A Labor Market That’s Still Tight
Toward the end of 2018, we noted that there was a national labor shortage, and that the shortage would get worse before it got better. Today, at the end of 2019, we can say with confidence that it has, in fact, gotten worse—or, at least, that there is no clear end in site.
It’s still hard to find good people for open positions, and the smaller labor pool has meant both a rising cost of wages and increased turnover as workers hit the job market in search of better and better positions. For the wine industry in California, this is doubly problematic, as a tight housing market and high cost of living are making it harder to justify relocation here.
What can we expect going into 2020? For now, more of the same: Rising cost of wages, understaffed teams, and lots of turnover. Outsourcing certain functions might help alleviate this problem somewhat, but wineries will need to seriously consider what can be outsourced effectively.
Note: Our eBook from last year, Where is Wine Shipping and Fulfillment Going? is just as relevant now as it was at the start of 2019. We highly recommend following the link to get your free copy and start planning for 2020!
Cannabis is Everywhere
In 2019, cannabis was everywhere. Many states have legalized it for both medicinal and recreational use, and we’re now seeing it in more and more products, from hand lotion to dog treats. (Yes, there are now cannabis treats for your doggo.) It was only a matter of time before we began seeing cannabis-infused wines, too.
Wine and cannabis have had an uneasy relationship. Some industry experts thought that the expanding cannabis market was hurting wine. Others are trying to find ways to piggyback on the popularity of cannabis. At this stage, it is still not clear if and how wine and cannabis will coexist.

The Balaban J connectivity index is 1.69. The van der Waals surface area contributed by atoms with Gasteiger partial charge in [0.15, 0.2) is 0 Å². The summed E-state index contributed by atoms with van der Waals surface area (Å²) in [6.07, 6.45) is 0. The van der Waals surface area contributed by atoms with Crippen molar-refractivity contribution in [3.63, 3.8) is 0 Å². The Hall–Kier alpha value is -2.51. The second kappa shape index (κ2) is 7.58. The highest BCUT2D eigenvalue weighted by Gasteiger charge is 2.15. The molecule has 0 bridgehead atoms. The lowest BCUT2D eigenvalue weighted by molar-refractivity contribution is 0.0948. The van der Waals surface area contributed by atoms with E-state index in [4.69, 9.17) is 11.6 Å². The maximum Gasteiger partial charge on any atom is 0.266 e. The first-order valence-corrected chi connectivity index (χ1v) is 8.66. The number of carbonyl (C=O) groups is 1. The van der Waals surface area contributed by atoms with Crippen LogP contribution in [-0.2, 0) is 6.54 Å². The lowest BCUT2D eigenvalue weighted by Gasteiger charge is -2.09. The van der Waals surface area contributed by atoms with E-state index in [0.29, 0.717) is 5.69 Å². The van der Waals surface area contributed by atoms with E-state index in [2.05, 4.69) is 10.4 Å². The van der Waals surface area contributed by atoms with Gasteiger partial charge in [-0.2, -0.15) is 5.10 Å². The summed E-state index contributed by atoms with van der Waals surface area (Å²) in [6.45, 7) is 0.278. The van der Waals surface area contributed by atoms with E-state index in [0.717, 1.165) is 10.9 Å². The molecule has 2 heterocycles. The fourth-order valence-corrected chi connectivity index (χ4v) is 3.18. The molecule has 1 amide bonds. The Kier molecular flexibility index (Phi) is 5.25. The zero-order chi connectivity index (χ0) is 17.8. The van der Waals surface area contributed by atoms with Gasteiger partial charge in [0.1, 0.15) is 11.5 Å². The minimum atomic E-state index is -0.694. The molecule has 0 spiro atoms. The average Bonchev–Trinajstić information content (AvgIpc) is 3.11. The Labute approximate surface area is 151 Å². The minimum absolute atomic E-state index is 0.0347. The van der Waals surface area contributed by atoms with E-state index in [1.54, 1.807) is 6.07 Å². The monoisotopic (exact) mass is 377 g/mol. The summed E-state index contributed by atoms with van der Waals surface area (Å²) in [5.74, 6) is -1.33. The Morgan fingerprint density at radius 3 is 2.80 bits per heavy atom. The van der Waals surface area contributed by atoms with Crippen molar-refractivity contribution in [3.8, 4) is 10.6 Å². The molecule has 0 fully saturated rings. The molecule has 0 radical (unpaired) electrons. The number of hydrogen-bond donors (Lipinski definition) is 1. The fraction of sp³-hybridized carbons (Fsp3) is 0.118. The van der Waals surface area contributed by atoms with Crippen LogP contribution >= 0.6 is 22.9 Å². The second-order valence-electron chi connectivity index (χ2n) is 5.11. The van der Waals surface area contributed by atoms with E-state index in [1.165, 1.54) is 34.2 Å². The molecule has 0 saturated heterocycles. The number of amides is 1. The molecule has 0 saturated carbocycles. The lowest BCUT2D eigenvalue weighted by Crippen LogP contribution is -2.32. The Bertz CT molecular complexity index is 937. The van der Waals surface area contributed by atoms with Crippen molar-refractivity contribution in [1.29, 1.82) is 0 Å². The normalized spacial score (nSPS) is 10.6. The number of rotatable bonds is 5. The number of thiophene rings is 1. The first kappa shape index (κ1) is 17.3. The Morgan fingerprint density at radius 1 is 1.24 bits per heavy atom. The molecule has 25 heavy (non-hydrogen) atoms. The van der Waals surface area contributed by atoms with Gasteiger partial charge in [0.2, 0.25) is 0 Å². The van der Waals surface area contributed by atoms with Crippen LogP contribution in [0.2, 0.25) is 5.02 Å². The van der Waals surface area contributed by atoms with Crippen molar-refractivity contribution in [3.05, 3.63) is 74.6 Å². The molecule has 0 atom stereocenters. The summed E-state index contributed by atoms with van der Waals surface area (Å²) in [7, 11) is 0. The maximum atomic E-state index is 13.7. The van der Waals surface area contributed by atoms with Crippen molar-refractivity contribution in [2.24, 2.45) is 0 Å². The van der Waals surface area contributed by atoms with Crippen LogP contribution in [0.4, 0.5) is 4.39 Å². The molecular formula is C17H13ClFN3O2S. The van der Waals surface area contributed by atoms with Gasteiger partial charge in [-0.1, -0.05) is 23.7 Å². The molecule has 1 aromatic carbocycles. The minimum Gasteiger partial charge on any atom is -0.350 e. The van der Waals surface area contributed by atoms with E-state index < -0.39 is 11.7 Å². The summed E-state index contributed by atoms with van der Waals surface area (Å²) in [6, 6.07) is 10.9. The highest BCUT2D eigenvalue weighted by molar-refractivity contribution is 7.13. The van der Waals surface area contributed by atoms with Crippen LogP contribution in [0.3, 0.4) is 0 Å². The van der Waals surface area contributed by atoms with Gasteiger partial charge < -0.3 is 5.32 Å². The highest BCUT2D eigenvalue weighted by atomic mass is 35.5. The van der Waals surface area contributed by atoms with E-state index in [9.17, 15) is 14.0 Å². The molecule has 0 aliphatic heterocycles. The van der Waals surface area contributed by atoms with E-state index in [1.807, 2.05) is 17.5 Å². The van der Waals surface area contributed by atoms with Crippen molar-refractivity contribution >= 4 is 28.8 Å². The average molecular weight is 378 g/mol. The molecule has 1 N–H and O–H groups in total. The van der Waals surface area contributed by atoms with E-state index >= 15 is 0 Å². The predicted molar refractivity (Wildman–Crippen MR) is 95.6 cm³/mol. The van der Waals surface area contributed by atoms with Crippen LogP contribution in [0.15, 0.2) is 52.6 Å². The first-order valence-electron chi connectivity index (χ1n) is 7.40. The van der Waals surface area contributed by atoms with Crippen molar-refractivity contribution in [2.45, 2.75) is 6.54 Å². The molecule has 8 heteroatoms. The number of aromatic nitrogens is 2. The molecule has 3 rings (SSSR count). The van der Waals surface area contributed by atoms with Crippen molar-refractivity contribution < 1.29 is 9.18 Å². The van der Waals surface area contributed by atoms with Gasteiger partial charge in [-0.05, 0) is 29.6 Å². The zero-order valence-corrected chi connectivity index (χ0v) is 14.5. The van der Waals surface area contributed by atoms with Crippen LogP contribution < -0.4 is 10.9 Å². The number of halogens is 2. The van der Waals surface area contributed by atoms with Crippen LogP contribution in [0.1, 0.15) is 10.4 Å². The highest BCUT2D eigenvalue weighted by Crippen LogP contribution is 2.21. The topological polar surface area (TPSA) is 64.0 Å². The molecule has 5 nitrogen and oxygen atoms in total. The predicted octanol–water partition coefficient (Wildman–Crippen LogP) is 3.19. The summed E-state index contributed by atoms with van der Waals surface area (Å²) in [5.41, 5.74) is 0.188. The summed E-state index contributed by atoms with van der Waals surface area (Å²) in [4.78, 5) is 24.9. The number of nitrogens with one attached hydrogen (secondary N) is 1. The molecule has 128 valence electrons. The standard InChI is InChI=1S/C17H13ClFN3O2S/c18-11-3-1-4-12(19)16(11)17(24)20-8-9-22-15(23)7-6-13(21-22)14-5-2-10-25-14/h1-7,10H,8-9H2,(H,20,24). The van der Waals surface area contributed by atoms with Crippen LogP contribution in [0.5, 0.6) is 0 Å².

What can we expect going into 2020? More wineries will try more ideas as the list of cannabis-based products grows long. We doubt that cannabis will replace wine in any significant way, but we might see a budding market (sorry) for consumers of both. After all, wine and cannabis might have more in common than we think.
Regulations and Compliance: Always a Challenge
As we covered in our expert series interview with Steve Gross in September, the laws around shipping and compliance are changing as cases are being decided in court (such as the U.S. Supreme Court decision on the Tennessee Wine and Spirits Retailers Ass’n v. Thomas case). But it naturally takes some time for the effects to be felt industry-wide.
It’s much more worthwhile for wineries to pay attention to laws that are already on the books. States are leaning more and more on carriers for enforcement, for example, meaning that monitoring and ensuring compliance will be critically important going into 2020.
What’s more, there are many laws that might well apply to the sale of wine but that are routinely missed by wineries. For example, if you sell digitally, you might need to revisit The California Consumer Privacy Act and the Americans with Disabilities Act. Bringing food to your tasting room? FDA/FSMA regulations will apply. And so on.
What can we expect going into 2020? As enforcement tightens, wineries will find themselves having a harder and harder time shipping wine DTC if they do not have their house in order. We also expect some challenging times ahead as wineries figure out the legal complexities around the above trends: Food in tasting rooms, cannabis products, disaster preparedness, etc. This will be a natural cost to progress, however: Wineries that do not invest in the future will find themselves struggling in an increasingly competitive landscape.
If you’re eager to discuss what that might look like, especially for your DTC channel, we’re more than happy to have that conversation with you. Just reach out.
And as always, thank you for reading this past year. Here’s to a prosperous new one!
The Team at Copper Peak Logistics